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Open Access Highly Accessed Primary research

Anhedonia in schizophrenia and major depression: state or trait?

Lorenzo Pelizza* and Alberto Ferrari

Author Affiliations

Guastalla Psychiatric Service, Reggio Emilia Mental Health Department, Reggio Emilia, Italy

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Annals of General Psychiatry 2009, 8:22  doi:10.1186/1744-859X-8-22

Published: 8 October 2009

Abstract

Background

In schizophrenia and major depressive disorder, anhedonia (a loss of capacity to feel pleasure) had differently been considered as a premorbid personological trait or as a main symptom of their clinical picture. The aims of this study were to examine the pathological features of anhedonia in schizophrenic and depressed patients, and to investigate its clinical relations with general psychopathology (negative, positive, and depressive dimensions).

Methods

A total of 145 patients (80 schizophrenics and 65 depressed subjects) were assessed using the Physical Anhedonia Scale and the Social Anhedonia Scale (PAS and SAS, respectively), the Scales for the Assessment of Positive and Negative Symptoms (SAPS and SANS, respectively), the Calgary Depression Scale for Schizophrenics (CDSS), and the Hamilton Depression Rating Scale (HDRS). The statistical analysis was performed in two steps. First, the schizophrenic and depressed samples were dichotomised into 'anhedonic' and 'normal hedonic' subgroups (according to the 'double (PAS/SAS) cut-off') and were compared on the general psychopathology scores using the Mann-Whitney Z test. Subsequently, for the total schizophrenic and depressed samples, Spearman correlations were calculated to examine the relation between anhedonia ratings and the other psychopathological parameters.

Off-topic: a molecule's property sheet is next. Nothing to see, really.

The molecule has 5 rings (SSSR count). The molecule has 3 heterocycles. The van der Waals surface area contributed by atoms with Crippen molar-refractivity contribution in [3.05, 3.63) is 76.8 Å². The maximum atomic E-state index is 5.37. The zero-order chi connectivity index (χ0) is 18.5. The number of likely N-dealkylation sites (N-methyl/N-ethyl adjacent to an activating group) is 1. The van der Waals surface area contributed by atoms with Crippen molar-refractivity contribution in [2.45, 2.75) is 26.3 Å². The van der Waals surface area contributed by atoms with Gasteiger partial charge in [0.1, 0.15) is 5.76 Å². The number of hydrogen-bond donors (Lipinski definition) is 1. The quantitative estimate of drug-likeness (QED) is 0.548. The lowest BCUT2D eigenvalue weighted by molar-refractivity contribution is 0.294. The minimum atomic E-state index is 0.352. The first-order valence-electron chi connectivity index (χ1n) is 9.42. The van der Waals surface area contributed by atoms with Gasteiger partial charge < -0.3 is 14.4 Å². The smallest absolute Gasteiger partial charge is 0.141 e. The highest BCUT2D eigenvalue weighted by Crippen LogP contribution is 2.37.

Results

In the schizophrenic sample, anhedonia reached high significant levels only in 45% of patients (n = 36). This 'anhedonic' subgroup was distinguished by high scores in the disorganisation and negative dimensions. Positive correlations of anhedonia with disorganised and negative symptoms were also been detected. In the depressed sample, anhedonia reached high significant levels in only 36.9% of subjects (n = 24). This 'anhedonic' subgroup as distinguished by high scores in the depression severity and negative dimensions. Positive correlations of anhedonia with depressive and negative symptoms were also been detected.

Conclusion

In the schizophrenic sample, anhedonia seems to be a specific subjective psychopathological experience of the negative and disorganised forms of schizophrenia. In the depressed sample, anhedonia seems to be a specific subjective psychopathological experience of those major depressive disorder forms with a marked clinical depression severity.